Now, it's true that I'm living in a converted garage for a bit, but the bedroom is finished, and I have a kitchen and separate sink room, water closet (read: toilet, just like Sabotage House), and shower room. It's actually a good deal of space - bigger than my apartment in Chicago.

And there's the people-perk thing, too. I'll get a ride to school mornings from the secretary, there's a dog here (Louis) who seems to like popping over to say hello, and my hostess has told me in no uncertain terms that I am not to clean my clothes, wash my dishes, or make the bed. Like she might hurt me if I do the dishes.

It's a good arrangement for a few weeks, and it's been fun to try to make myself understood - though she speaks only French, we're doing a good job of communicating.

Next comes my class schedule and the dreaded Carte de Sejour. That's more administrative paperwork stuff, but it's absolutely essential to have. I will have an entry on French bureaucracy soon. For now, it's time to sleep.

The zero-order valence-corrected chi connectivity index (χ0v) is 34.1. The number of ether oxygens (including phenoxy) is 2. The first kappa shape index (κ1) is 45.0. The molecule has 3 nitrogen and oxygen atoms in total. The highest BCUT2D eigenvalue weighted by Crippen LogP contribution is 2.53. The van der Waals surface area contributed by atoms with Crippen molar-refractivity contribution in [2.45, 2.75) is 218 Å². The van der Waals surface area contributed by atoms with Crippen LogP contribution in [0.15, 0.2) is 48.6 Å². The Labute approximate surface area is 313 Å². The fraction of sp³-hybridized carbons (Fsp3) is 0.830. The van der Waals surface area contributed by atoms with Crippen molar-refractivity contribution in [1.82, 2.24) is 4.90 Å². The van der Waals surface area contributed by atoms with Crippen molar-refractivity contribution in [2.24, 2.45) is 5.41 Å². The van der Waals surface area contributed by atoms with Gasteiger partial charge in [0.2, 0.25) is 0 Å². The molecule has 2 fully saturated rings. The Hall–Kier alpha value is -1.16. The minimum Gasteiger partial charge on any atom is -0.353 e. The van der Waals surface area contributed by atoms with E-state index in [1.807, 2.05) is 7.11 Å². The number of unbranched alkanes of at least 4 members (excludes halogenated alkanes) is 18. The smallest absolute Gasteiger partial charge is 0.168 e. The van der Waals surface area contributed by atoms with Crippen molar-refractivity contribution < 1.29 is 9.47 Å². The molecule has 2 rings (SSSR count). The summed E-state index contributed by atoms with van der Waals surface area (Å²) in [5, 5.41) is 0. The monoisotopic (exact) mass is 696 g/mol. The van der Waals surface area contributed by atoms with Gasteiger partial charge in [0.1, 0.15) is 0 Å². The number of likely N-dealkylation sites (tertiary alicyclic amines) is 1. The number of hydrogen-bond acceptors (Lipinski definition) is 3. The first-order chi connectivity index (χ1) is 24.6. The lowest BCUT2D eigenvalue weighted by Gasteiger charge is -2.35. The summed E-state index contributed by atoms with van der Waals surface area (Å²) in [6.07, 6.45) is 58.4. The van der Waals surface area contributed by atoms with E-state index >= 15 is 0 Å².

Wednesday, October 06, 2004

I Live!

Okay, Nantes to a small town named Chateau Gontier (say it, everybody! SHAT-o GHON-tyaay) where we have our school.

So I'm here now, but we have some extra paperwork problems to deal with and everybody's speaking French, which is like, waaay confusing.

Lunchtime now here at the school, but there will be actual information in the next post. You're going to love it.


Sunday, October 03, 2004

Chicago, Zurich, Paris, Nantes

Bonjour le monde!

It's 4:30 PM here in Nantes and I have just returned from a tour of the city, courtesy of my host for the weekend, Maribel. This place is gorgeous, and I got to take a bunch of pictures and just soak in the atmosphere. We had couscous for lunch outside at a cafe where a three-piece band played (I think) "Midnight in Moscow."

Words (the ones I have right now, at least) fail. Plus the French keyboards are just wrong - so more later. For now, I'm just putting the word out that I made it. Hey, everybody, I made it!

Y'all can take a seat now. I'm going to call my girlfriend. More soon!